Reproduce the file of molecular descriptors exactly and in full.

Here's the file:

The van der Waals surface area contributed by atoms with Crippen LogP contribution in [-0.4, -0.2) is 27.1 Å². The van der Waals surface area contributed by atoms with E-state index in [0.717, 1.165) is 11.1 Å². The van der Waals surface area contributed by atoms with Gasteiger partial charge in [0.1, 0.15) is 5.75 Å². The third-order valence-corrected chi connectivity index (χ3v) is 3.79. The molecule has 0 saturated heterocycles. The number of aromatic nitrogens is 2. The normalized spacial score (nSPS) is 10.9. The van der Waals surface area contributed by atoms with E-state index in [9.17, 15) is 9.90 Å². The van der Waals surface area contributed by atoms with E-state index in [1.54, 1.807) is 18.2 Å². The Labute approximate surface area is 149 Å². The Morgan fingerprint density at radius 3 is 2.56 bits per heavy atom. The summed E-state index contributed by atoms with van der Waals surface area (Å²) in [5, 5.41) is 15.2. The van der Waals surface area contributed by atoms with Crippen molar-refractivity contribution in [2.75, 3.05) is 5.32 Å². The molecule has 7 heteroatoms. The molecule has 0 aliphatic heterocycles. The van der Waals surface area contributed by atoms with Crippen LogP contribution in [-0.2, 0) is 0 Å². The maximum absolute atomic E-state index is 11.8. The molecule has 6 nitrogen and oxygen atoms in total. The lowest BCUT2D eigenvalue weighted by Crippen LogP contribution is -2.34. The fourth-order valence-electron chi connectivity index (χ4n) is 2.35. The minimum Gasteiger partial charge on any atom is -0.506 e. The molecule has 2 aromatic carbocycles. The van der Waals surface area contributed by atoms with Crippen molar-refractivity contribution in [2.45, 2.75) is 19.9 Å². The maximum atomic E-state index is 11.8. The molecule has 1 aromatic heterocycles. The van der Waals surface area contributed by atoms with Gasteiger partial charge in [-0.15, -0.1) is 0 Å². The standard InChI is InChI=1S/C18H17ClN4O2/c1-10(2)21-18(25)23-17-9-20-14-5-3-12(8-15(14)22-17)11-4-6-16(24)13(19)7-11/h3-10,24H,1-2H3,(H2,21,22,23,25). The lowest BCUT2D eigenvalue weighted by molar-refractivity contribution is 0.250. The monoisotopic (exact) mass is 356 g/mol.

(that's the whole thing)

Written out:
The van der Waals surface area contributed by atoms with Crippen LogP contribution in [-0.4, -0.2) is 27.1 Å². The van der Waals surface area contributed by atoms with E-state index in [0.717, 1.165) is 11.1 Å². The van der Waals surface area contributed by atoms with Gasteiger partial charge in [0.1, 0.15) is 5.75 Å². The third-order valence-corrected chi connectivity index (χ3v) is 3.79. The molecule has 0 saturated heterocycles. The number of aromatic nitrogens is 2. The normalized spacial score (nSPS) is 10.9. The van der Waals surface area contributed by atoms with E-state index in [9.17, 15) is 9.90 Å². The van der Waals surface area contributed by atoms with E-state index in [1.54, 1.807) is 18.2 Å². The Labute approximate surface area is 149 Å². The Morgan fingerprint density at radius 3 is 2.56 bits per heavy atom. The summed E-state index contributed by atoms with van der Waals surface area (Å²) in [5, 5.41) is 15.2. The van der Waals surface area contributed by atoms with Crippen molar-refractivity contribution in [2.75, 3.05) is 5.32 Å². The molecule has 7 heteroatoms. The molecule has 0 aliphatic heterocycles. The van der Waals surface area contributed by atoms with Crippen LogP contribution in [-0.2, 0) is 0 Å². The maximum absolute atomic E-state index is 11.8. The molecule has 6 nitrogen and oxygen atoms in total. The lowest BCUT2D eigenvalue weighted by Crippen LogP contribution is -2.34. The fourth-order valence-electron chi connectivity index (χ4n) is 2.35. The minimum Gasteiger partial charge on any atom is -0.506 e. The molecule has 2 aromatic carbocycles. The van der Waals surface area contributed by atoms with Crippen molar-refractivity contribution in [2.45, 2.75) is 19.9 Å². The maximum atomic E-state index is 11.8. The molecule has 1 aromatic heterocycles. The van der Waals surface area contributed by atoms with Gasteiger partial charge in [-0.15, -0.1) is 0 Å². The standard InChI is InChI=1S/C18H17ClN4O2/c1-10(2)21-18(25)23-17-9-20-14-5-3-12(8-15(14)22-17)11-4-6-16(24)13(19)7-11/h3-10,24H,1-2H3,(H2,21,22,23,25). The lowest BCUT2D eigenvalue weighted by molar-refractivity contribution is 0.250. The monoisotopic (exact) mass is 356 g/mol.